Rav Chaim Weg Question: We have stated that the ikkur mitzvah of limud haTorah is…
Rav Avrohom Yeshaya Cohen, Rosh Kollel of Kollel Ohel Yitzchok and Posek at The Bais HaVaad
Question: Most halachos of shemittah are applicable only in Eretz Yisroel. I don’t live in Eretz Yisroel. Does any aspect of shemittah apply to me?
Answer: You are correct that shemittah is primarily an agricultural mitzvah that only applies in Eretz Yisroel, but there is also another aspect of shemittah that applies equally in chutz la’aretz. That is the aspect of shemitas kesafim. The pasuk in Parshas Re’eh states that anyone who borrowed money before shemittah has his debt erased by the shemittah year. (According to most opinions, the debt is annulled at the end of the shemittah year.) There is an explicit prohibition for the lender to demand payment on such a loan.
The pasuk tells us that one must not refrain from lending money because the shemittah year is approaching. The Gemara in Gittin relates that Hillel saw that people were still hesitant to lend money in advance of a shemittah year so in order to solve this problem, he enacted the concept of pruzbul. A pruzbul is where loans are given over to the authority of a beis din, who are allowed to collect the debts even after a shemittah year. The rules of shemitas kesafim apply both in eretz Yisroel and in chutz la’aretz, which is why people in both locations must write pruzbuls.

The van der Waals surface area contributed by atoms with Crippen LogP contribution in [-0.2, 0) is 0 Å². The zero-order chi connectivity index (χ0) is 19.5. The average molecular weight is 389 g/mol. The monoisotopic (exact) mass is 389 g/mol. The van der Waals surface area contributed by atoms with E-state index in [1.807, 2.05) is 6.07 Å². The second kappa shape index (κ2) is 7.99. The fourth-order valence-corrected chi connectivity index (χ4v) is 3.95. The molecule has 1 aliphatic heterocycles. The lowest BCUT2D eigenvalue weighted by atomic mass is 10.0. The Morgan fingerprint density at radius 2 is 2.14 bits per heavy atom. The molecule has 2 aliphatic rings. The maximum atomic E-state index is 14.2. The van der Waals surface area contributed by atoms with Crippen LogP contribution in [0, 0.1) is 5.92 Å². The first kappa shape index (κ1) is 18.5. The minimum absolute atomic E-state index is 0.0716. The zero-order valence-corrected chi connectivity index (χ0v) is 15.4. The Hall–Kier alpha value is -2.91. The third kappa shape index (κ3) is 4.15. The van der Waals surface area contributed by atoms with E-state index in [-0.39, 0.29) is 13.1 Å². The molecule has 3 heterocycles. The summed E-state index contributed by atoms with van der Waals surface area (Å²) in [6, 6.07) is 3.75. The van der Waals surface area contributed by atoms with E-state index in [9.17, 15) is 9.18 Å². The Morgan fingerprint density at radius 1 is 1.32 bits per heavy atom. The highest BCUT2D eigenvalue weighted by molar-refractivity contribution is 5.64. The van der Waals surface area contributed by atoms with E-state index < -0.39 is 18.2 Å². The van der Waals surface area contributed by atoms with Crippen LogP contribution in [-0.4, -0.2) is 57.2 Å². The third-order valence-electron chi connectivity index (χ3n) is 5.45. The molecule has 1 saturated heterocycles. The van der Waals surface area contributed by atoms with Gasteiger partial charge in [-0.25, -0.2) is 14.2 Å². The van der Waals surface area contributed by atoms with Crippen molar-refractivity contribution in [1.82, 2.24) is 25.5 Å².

There is an agricultural aspect of shemittah that is relevant in chutz la’aretz as well. In addition to the prohibition to work on the land during the shemittah year, there are halachos that apply to the produce itself.
- Anything that grows in Eretz Yisroel during shemittah has a holiness known as kedushas sheviis, and must be treated in a very specific way. This produce must be eaten in the proper way, cannot be destroyed, and one may not do business with it.
- Furthermore, if someone worked the field in Eretz Yisrael in a forbidden way during shemittah, any crops that grow as a result of this work are prohibited to be eaten at all.
- There is yet another rule regarding vegetables that grow on their own during shemittah. These vegetables are known as sefichim, and they are Rabbinically prohibited to be eaten.
Someone who lives in chutz la’aretz must keep these halachos too; therefore, he must be aware that if crops grown in Eretz Yisroel are sold in his local supermarket, he should make sure they bear a reliable hashgacha before purchasing them.